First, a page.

Justice League x RWBY: Super Heroes & Huntsmen – Part Two (4K UHD Review)

  • Reviewed by: Stephen Bjork
  • Review Date: Dec 28, 2023
  • Format: 4K Ultra HD
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Justice League x RWBY: Super Heroes & Huntsmen – Part Two (4K UHD Review)


Dustin Matthews, Yssa Badiola

Release Date(s)

2023 (October 31, 2023)


DC Studios/Warner Bros. Animation (Warner Home Video)
  • Film/Program Grade: B
  • Video Grade: A
  • Audio Grade: B+
  • Extras Grade: B

Justice League x RWBY: Super Heroes & Huntsmen – Part Two (4K UHD)

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Justice League x RWBY: Super Heroes & Huntsmen is a two-part animated crossover event between the classic DC characters and those from the web series RWBY that Monty Qum created for Rooster Teeth Productions. It’s loosely inspired by the 2021 crossover comic book RWBY x Justice League that was written by Marguerite Bennett—or at least it’s inspired by the basic concept from those books, anyway, since Super Heroes & Huntsmen generally follows its own storyline instead. While the likes of Batman, Superman, Wonder Woman, Cyborg, Green Lantern, The Flash, and even Vixen should need no introduction, their counterparts Ruby Rose, Weiss Schnee, Blake Belladonna, and Yang Xiao Long (hence the acronym) will probably be completely unfamiliar to anyone who hasn’t watched RWBY. They’re students at the Beacon Academy in the Kingdom of Vale on the world of Remnant, and they end up joining forces together as Team RWBY in order to fight off groups of invading monsters known as the Creatures of Grimm.

In Justice League x RWBY: Super Heroes & Huntsmen, Team RWBY ends up joining forces with an ever-widening circle. Part One dropped the Justice League onto Remnant with no memories of how or why they got there, and worse, they had all been transformed into a teenage version of themselves with powers that didn’t quite work in the accustomed fashion. With that problem solved, Part Two returns everyone to their normal worlds, only now nothing is quite so normal on either side of the divide. The Grimm have invaded Metropolis, forcing some of the villains from each hero’s rogue’s gallery to reluctantly aid the Justice League in fending them off (except for a certain dysfunctional couple who decide to sit everything out and enjoy the show). The only way for the League to deal with the problem is to transport Team RWBY to Metropolis in order to help solve what’s been happening once and for all—and this time, it’s Team RWBY that will have to deal with altered versions of their normal powers. Sauce for the goose. Original RWBY voice actors Lindsay Jones, Kara Eberle, Arryn Zech, and Barbara Dunkelman return for the crossover, joined by Travis Willingham, Laura Bailey, Troy Baker, David Dastmalchian, Jeannie Tirado, True Valentino, and Ozioma Akagha as their Justice League counterparts. (For Part Two, anyway; the nature of the story means that some of the Justice League characters were voiced by different actors in Part One.)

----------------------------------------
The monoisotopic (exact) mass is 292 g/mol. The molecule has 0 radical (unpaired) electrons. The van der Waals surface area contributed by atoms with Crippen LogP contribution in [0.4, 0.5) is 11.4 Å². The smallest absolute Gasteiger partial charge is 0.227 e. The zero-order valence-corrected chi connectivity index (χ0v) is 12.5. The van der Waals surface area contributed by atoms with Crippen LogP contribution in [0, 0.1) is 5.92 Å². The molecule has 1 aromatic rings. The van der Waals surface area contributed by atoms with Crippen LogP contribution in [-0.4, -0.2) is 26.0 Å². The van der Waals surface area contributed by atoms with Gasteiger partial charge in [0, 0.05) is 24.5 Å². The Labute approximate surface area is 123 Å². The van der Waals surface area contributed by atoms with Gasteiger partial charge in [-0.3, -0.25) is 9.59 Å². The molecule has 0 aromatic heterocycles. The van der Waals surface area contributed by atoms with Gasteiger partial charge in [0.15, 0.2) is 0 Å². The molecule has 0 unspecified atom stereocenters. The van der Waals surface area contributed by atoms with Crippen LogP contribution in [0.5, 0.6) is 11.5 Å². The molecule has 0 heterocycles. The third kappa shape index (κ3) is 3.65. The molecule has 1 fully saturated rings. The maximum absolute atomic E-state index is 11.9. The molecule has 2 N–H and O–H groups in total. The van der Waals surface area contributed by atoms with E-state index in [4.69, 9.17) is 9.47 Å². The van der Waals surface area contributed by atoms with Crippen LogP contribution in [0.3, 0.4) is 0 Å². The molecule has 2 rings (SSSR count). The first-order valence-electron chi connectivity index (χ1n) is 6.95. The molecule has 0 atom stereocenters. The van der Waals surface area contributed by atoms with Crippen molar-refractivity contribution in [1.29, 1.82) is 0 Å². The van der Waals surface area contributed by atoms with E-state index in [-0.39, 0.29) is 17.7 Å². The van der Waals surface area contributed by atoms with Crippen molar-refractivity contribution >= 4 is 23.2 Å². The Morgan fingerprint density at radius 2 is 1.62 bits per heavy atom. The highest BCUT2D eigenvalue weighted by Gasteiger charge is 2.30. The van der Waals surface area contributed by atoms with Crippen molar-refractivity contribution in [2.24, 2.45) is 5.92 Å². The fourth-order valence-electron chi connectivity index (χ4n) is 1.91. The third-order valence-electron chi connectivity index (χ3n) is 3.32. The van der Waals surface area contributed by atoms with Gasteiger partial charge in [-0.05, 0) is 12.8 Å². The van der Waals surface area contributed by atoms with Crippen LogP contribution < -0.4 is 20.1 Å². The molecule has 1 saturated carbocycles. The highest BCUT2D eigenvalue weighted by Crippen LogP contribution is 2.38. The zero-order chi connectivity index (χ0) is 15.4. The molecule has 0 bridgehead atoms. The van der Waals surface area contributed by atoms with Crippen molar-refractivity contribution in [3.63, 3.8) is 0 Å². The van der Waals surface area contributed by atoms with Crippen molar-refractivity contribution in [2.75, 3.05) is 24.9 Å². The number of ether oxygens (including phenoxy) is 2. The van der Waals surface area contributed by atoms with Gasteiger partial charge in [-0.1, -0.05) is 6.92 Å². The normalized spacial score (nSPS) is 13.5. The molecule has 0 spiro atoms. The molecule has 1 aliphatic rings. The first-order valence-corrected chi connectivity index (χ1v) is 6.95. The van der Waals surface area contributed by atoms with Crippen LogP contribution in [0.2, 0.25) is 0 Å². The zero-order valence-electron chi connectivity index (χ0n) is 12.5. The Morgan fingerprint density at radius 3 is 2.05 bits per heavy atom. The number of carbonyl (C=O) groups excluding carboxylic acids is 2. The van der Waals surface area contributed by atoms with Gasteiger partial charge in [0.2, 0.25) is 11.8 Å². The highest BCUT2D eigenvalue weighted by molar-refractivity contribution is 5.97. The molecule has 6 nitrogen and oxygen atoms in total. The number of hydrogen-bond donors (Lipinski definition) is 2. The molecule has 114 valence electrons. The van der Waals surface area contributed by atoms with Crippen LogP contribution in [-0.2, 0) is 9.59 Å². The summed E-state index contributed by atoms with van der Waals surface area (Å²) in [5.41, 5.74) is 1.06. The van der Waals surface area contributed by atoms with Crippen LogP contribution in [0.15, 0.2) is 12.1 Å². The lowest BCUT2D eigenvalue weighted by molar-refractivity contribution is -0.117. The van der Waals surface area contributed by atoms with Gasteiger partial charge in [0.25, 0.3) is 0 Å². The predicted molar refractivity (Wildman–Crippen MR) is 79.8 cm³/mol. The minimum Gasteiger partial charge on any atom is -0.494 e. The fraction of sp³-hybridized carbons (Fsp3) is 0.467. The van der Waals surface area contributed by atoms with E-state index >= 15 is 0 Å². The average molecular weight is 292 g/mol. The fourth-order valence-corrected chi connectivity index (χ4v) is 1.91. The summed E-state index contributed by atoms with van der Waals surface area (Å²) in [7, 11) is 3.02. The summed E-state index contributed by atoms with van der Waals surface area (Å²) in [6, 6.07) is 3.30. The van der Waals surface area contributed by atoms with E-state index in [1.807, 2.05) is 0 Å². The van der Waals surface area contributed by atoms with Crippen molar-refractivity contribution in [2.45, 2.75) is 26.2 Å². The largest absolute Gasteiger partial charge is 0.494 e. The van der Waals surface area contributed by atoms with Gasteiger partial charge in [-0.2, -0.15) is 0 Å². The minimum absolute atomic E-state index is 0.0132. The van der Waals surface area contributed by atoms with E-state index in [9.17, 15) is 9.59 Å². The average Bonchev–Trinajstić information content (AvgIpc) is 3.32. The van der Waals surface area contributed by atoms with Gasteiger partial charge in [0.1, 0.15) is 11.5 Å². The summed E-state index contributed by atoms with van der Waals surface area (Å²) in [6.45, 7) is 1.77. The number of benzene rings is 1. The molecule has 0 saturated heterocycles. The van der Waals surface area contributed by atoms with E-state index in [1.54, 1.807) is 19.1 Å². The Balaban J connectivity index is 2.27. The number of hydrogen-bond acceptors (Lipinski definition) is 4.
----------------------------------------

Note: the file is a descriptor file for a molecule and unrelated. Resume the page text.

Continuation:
While Part One had dropped viewers into the world of Remnant with little or no explanation, Part Two at least offers a recap from Ruby Rose to bring everyone up to speed. In a few brief sentences, she manages to successfully describe the events of the first film and the nature of the entire world of RWBY, all at the same time. Something like that might have been appreciated the first time around, especially for anyone who’s never watched RWBY. Writer Meghan Fitzmartin came from the world of DC Animation, but Part One director Kerry Shawcross was a veteran of RWBY, and he assumed a level of familiarity with his show that might not exist for all viewers. For Part Two, Shawcross was joined by fellow RWBY vets Yssa Badiola and Dustin Matthews, but this time they were the fish out of water in the world of Metropolis, and everything has a clearer DC focus. Or as clear as can be, anyway; Fitzmartin still leans into her curveball of using a less familiar villain who had never appeared previously in the DC Animated Universe, and while she still doesn’t offer much clarification about that choice in Part Two, at least it was already established in Part One. (On the other hand, she does take advantage of the opportunity for some DC in-jokes, like the fact that The Flash has a subpar rogue’s gallery compared to the others.)

Justice League x RWBY: Super Heroes & Huntsmen – Part One arguably had too many repetitive action scenes and too little exposition to explain what was going on, but this time around, the backstory from that installment does help things flow more smoothly. There’s still a ton of fights with the Grimm, but they’re a bit more varied due to the fact that the Grimm keep evolving throughout the story. Plus, it doesn’t hurt that the Justice League members have their normal powers back in this universe, which gave the creative team the opportunity for stage things more inventively. (That’s not a knock against Team RWBY, but there’s no getting around the fact that the Justice League have some far more interesting tools at their disposal.) Ultimately, Justice League x RWBY: Super Heroes & Huntsmen was created by fans for fans, and where you fall into that spectrum will have a direct bearing on how you react to both installments of the film.